Reasons for not performing EGFR mutation testing in the McKeage study included a lack of availability of specimens. This may likely have also played a role in the present study. Surgery- or biopsy-obtained tumor tissue may not always be available, and testing may be a challenge if samples are small. Additionally, performing invasive procedures may pose a risk for some patients. It has been reported that 20% - 30% of patients are not able to provide tumor samples at diagnosis . Therefore, other methods such as using circulating free tumor- derived DNA from plasma have been tested. Additionally, the use of large-scale sequencing strategies, such as next-generation sequencing, allows for the detection of multiple molecular targets simultaneously. Targeted educational interventions are needed regarding how and when biomarker testing should be performed to optimize and support personalized treatment for NSCLC. We observed that non-squamous histology, larger practice size, and nonsmoking status were strongly associated with higher documented EGFR mutation testing rates in our study. This mutation is often found in nonsmoking women from East Asian decent with non-squamous histology . Increased knowledge and education regarding patient and clinical characteristics associated with specific gene alterations may also improve testing rates.
One study reported an increase in EGFR testing after implementation of reflex testing, defined as a request for EGFR testing by the pathologist at the time of non-squamous NSCLC diagnosis . From 2010 to 2014, of 2214 patients from seven centers in Canada that had EGFR testing, 1330 patients were tested before implementation of reflex testing and 884 patients were tested after. During this time, the proportion of pathologists requesting mutation testing increased from 4% to 53%, whereas the proportion of mutation testing requested by medical oncologists decreased from 95% to 46% (p < 0.001). There was a significant increase in the number of patients tested per center per month (p < 0.001). Thus, it was observed that reflex testing could help increase awareness and reduce barriers to testing.
Testing data for EGFR T790M in this study was only available for 2016 and 2017, reflecting the approval timing for the EGFR T790M mutation test. The testing rate overall was low, with less than 10% of known EGFR mutation-positive patients receiving testing for EGFR T790M during the study period. With the recent availability of additional targeted therapy options, including third-generation EGFR-TKIs such as osimertinib, in patients who develop resistance following first- and second-generation EGFR-TKIs, increased awareness of new treatment options will help support ongoing personalized therapy in advanced NSCLC.
In our study, 33% of patients received ALK status testing. Lower testing rates have been reported in other studies with newly diagnosed advanced NSCLC; ALK status was tested in 18% of patients in the international PIvOTAL observational study (n = 1440)  and in 17% of patients in a retrospective Japanese study (n = 175) . The other biomarkers tested in this study have more recently been added to the advanced NSCLC guidelines so there are few studies analyzing testing rates to compare with our data. The recommended timing for when to conduct biomarker testing in NSCLC has also evolved over the years. At the time that this study was performed, biomarker testing was recommended for all patients with Stage IV NSCLC. Improved understanding and better dissemination of updates to guideline recommendations for testing timing and methods may also improve testing rates overall.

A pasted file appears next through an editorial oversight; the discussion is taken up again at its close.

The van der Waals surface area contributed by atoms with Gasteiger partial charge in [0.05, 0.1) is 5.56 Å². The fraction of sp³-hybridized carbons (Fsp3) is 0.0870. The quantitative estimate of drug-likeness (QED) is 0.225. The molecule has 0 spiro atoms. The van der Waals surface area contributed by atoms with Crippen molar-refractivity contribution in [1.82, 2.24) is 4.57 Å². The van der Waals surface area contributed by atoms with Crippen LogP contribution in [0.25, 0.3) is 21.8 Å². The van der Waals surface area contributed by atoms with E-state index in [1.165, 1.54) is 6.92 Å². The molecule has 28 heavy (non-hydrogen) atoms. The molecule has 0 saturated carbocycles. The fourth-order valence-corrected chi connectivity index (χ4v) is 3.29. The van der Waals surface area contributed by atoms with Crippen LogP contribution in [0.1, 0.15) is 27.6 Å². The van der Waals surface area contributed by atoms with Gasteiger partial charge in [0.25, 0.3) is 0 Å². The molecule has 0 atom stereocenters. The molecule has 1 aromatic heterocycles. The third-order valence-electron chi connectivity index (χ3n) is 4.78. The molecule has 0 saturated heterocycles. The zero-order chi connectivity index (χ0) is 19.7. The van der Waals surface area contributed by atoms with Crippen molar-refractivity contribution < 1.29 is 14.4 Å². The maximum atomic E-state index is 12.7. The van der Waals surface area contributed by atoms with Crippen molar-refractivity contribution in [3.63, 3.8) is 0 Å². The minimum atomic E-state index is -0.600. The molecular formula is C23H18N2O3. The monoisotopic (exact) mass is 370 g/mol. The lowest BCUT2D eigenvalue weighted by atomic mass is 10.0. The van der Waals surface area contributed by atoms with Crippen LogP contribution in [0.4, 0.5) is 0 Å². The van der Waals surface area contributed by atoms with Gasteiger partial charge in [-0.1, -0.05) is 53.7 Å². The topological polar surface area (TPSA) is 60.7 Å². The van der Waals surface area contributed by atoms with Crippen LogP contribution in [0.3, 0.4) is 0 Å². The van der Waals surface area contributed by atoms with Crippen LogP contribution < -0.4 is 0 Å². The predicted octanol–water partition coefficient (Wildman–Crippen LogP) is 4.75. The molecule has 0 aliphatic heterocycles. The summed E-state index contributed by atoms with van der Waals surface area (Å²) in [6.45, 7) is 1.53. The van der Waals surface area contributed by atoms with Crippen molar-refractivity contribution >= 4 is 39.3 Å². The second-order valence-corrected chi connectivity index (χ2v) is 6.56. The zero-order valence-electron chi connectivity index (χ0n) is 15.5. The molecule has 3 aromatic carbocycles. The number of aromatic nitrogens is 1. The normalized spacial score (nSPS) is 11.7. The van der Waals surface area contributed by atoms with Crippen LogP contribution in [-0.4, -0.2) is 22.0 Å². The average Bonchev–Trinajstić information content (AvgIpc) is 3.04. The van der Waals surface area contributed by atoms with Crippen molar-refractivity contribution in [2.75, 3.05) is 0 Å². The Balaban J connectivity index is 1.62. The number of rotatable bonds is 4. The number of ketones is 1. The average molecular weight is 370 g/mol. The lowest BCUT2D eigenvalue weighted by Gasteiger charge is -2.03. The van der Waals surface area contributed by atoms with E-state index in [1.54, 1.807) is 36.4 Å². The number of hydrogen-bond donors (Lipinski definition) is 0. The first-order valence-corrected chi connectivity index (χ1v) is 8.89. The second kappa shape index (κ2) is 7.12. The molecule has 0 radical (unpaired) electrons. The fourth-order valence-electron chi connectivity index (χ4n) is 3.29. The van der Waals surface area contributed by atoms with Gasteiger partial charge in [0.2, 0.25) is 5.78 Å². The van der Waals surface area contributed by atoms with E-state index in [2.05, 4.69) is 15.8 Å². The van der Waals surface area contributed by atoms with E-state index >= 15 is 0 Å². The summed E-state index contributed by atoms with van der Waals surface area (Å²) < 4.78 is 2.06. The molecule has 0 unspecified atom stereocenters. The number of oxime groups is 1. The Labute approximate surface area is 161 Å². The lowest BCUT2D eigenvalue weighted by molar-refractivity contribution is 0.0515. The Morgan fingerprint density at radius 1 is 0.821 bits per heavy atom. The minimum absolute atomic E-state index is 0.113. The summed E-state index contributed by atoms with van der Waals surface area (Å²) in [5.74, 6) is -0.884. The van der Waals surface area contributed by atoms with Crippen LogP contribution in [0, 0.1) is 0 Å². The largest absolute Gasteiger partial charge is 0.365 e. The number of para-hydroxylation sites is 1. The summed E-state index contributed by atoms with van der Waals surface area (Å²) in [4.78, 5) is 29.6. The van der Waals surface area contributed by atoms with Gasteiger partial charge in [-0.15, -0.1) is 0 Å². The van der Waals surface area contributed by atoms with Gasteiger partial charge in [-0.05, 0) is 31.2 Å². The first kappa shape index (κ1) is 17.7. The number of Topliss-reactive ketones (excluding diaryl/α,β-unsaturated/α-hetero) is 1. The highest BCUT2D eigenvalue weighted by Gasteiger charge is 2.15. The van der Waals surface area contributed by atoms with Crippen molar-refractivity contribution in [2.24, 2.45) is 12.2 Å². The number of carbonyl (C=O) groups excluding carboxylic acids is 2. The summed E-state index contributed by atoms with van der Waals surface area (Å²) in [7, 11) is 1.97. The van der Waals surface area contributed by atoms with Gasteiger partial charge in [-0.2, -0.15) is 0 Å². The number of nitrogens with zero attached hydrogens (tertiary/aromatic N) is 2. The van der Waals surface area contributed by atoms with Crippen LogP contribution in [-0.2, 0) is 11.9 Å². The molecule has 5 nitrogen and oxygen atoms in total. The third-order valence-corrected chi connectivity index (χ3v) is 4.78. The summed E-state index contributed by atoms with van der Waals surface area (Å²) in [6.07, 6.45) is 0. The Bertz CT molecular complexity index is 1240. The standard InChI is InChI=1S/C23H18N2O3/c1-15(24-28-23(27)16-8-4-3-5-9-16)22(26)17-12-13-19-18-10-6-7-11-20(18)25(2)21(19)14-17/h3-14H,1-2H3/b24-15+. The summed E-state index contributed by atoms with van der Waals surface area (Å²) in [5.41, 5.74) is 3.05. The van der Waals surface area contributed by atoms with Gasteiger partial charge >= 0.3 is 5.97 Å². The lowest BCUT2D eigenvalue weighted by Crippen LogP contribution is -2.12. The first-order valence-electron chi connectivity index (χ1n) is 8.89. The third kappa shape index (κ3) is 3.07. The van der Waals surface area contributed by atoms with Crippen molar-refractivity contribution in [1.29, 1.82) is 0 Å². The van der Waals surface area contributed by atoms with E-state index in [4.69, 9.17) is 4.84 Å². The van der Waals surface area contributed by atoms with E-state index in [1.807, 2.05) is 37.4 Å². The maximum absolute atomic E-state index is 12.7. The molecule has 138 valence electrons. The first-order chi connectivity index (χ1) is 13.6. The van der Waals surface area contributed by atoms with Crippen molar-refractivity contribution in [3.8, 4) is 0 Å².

Limitations of this study include the retrospective observational nature of the study with data extracted from a database, and the potential for under-reported testing. Availability of biomarker testing required that results were directly entered into the specific structured EHR fields. Results available through scanned documents or progress notes may not have been entered into the specific fields in the EHR, and therefore reasons for not testing could not be investigated. The low rate of EGFR mutation testing (35%) was likely a consequence of this structured data extraction methodology, as well as a general lack of documentation. Also, biomarker testing rates were captured when some therapies were not approved, thereby impacting what biomarkers were actionable for documentation as structured data in the EHR. Furthermore, at the time of the study, osimertinib was not approved as first-line treatment for EGFR mutated NSCLC patients which may have an impact on translating these data to current practice. Strengths of this study include the large sample size of over 14,000 advanced NSCLC patients evaluated in community oncology practices across the US, reflecting real-world community practice and testing patterns.
Between 2012 and 2016, EGFR mutation testing rates steadily increased over time in patients with Stage IV NSCLC but remained less than 50%. Testing rates for ALK, ROS1, PD-L1, and BRAF were lower, ranging from <1% to 33%. Our data, therefore, suggest that opportunities exist to improve biomarker testing uptake and education in advanced NSCLC in the real world. The reasons for not testing should be identified to understand actions needed to improve biomarker testing rates.
The authors would like to acknowledge Robert Harrison, PhD, of iMed Comms, Macclesfield, UK, an Ashfield Company, part of UDG Healthcare plc, for technical editing support that was funded by AstraZeneca in accordance with Good Publications Practice (GPP3) guidelines (http://www.ismpp.org/gpp3).